Christopher Chyba is professor of astrophysical sciences and international affairs at Princeton University, where he also directs the Program on Science and Global Security at the Woodrow Wilson School of Public and International Affairs.
His security-related research emphasizes nuclear and biological weapons policy, proliferation, and terrorism. His scientific research focuses on solar system exploration and the search for life elsewhere. A graduate of Swarthmore College, Chyba studied mathematical physics as a Marshall Scholar at the University of Cambridge. He served on the White House staff from 1993 to 1995, entering as a White House Fellow on the National Security Council staff and then serving in the National Security Division of the Office of Science and Technology Policy (OSTP).
After leaving the White House, he drafted the President's decision directive on responding to emerging infectious diseases, and authored a report for OSTP in 1998 on preparing for biological terrorism. He received the Presidential Early Career Award, "for demonstrating exceptional potential for leadership at the frontiers of science and technology during the 21st century." He chaired the Science Definition Team for NASA's Europa Orbiter mission and served on the executive committee of NASA's Space Science Advisory Committee, for which he chaired the Solar System Exploration Subcommittee.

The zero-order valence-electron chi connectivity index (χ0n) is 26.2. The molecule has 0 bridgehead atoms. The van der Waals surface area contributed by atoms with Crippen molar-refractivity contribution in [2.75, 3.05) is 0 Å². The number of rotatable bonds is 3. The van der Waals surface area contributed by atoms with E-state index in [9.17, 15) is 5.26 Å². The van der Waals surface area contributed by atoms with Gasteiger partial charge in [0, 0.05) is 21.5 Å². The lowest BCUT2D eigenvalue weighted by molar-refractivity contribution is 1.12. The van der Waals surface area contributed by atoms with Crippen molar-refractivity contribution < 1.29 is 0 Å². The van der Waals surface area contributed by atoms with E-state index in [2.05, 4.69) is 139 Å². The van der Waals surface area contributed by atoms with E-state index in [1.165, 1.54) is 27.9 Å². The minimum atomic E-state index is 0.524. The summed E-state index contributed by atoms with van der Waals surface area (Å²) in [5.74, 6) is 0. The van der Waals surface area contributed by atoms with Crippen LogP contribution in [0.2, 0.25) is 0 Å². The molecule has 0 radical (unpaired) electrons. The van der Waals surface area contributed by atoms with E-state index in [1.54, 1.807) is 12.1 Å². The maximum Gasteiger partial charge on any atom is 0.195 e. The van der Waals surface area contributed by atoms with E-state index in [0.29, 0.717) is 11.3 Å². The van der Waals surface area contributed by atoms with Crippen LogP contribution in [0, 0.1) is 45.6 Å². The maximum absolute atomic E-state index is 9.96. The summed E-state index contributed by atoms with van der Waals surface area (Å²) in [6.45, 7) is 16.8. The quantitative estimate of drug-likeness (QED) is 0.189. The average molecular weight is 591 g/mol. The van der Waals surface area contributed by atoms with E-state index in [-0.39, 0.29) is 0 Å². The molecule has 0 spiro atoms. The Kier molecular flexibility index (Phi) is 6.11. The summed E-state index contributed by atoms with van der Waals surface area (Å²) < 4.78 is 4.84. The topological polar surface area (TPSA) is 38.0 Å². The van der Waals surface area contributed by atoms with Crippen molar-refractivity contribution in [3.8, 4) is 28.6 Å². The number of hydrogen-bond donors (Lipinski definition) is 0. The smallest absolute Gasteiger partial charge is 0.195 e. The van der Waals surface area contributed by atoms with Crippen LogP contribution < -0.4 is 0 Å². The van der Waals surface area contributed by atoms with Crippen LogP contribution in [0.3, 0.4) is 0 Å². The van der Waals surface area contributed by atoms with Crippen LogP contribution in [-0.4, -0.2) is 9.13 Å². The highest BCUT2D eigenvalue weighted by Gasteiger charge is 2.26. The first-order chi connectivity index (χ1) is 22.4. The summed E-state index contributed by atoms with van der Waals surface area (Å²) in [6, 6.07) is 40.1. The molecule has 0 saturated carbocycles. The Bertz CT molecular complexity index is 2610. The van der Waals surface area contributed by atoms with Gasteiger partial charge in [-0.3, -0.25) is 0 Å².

Chyba currently serves on the National Academy of Sciences' Committee for International Security and Arms Control. He is past chair of the National Research Council (NRC) of the National Academies' Committee on Preventing the Forward Contamination of Mars, and past member of the NRC Committee on Advances in Technology and the Prevention of their Application to Next Generation Biowarfare Threats. Before coming to Princeton, Chyba co-directed Stanford University's Center for International Security and Cooperation (CISAC) for five years, where he was also associate professor of geological and environmental sciences. He is a member of the Board of Trustees of the SETI Institute. In October 2001, he was named a MacArthur Fellow for his work in both planetary science and international security. With Ambassador George Bunn, he is editor of the newly published U.S. Nuclear Weapons Policy: Confronting Today's Threats (Brookings Institution Press).
PhD, Cornell University